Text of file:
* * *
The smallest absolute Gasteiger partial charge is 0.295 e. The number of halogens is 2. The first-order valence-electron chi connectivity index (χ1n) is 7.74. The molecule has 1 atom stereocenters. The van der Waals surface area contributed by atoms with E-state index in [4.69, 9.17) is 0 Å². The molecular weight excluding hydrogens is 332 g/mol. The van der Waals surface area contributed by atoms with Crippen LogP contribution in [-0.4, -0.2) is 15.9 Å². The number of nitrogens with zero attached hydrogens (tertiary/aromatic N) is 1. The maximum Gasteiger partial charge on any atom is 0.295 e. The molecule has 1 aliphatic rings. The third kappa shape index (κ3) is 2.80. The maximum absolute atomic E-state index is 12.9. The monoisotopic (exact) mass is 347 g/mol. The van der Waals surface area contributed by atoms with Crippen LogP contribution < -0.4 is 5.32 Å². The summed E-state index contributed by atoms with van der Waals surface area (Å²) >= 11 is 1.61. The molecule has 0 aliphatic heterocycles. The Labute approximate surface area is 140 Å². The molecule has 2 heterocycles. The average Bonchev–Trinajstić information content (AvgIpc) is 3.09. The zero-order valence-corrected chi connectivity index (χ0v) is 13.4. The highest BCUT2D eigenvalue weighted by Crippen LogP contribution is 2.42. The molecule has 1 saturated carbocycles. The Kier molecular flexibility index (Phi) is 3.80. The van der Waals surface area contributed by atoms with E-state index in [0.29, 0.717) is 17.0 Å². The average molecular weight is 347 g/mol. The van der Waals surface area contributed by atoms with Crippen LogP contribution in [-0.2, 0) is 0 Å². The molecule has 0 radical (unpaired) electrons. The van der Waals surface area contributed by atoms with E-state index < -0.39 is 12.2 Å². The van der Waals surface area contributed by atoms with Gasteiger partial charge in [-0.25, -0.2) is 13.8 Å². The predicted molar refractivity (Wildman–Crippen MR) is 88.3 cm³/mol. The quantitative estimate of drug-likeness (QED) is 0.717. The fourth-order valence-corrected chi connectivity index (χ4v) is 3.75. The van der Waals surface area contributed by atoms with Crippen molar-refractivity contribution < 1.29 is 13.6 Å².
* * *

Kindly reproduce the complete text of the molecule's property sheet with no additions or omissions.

The smallest absolute Gasteiger partial charge is 0.295 e. The number of halogens is 2. The first-order valence-electron chi connectivity index (χ1n) is 7.74. The molecule has 1 atom stereocenters. The van der Waals surface area contributed by atoms with E-state index in [4.69, 9.17) is 0 Å². The molecular weight excluding hydrogens is 332 g/mol. The van der Waals surface area contributed by atoms with Crippen LogP contribution in [-0.4, -0.2) is 15.9 Å². The number of nitrogens with zero attached hydrogens (tertiary/aromatic N) is 1. The maximum Gasteiger partial charge on any atom is 0.295 e. The molecule has 1 aliphatic rings. The third kappa shape index (κ3) is 2.80. The maximum absolute atomic E-state index is 12.9. The monoisotopic (exact) mass is 347 g/mol. The van der Waals surface area contributed by atoms with Crippen LogP contribution < -0.4 is 5.32 Å². The summed E-state index contributed by atoms with van der Waals surface area (Å²) >= 11 is 1.61. The molecule has 0 aliphatic heterocycles. The Labute approximate surface area is 140 Å². The molecule has 2 heterocycles. The average Bonchev–Trinajstić information content (AvgIpc) is 3.09. The zero-order valence-corrected chi connectivity index (χ0v) is 13.4. The highest BCUT2D eigenvalue weighted by Crippen LogP contribution is 2.42. The molecule has 1 saturated carbocycles. The Kier molecular flexibility index (Phi) is 3.80. The van der Waals surface area contributed by atoms with E-state index in [0.29, 0.717) is 17.0 Å². The average molecular weight is 347 g/mol. The van der Waals surface area contributed by atoms with Crippen LogP contribution in [-0.2, 0) is 0 Å². The molecule has 0 radical (unpaired) electrons. The van der Waals surface area contributed by atoms with E-state index < -0.39 is 12.2 Å². The van der Waals surface area contributed by atoms with Gasteiger partial charge in [-0.25, -0.2) is 13.8 Å². The predicted molar refractivity (Wildman–Crippen MR) is 88.3 cm³/mol. The quantitative estimate of drug-likeness (QED) is 0.717. The fourth-order valence-corrected chi connectivity index (χ4v) is 3.75. The van der Waals surface area contributed by atoms with Crippen molar-refractivity contribution < 1.29 is 13.6 Å².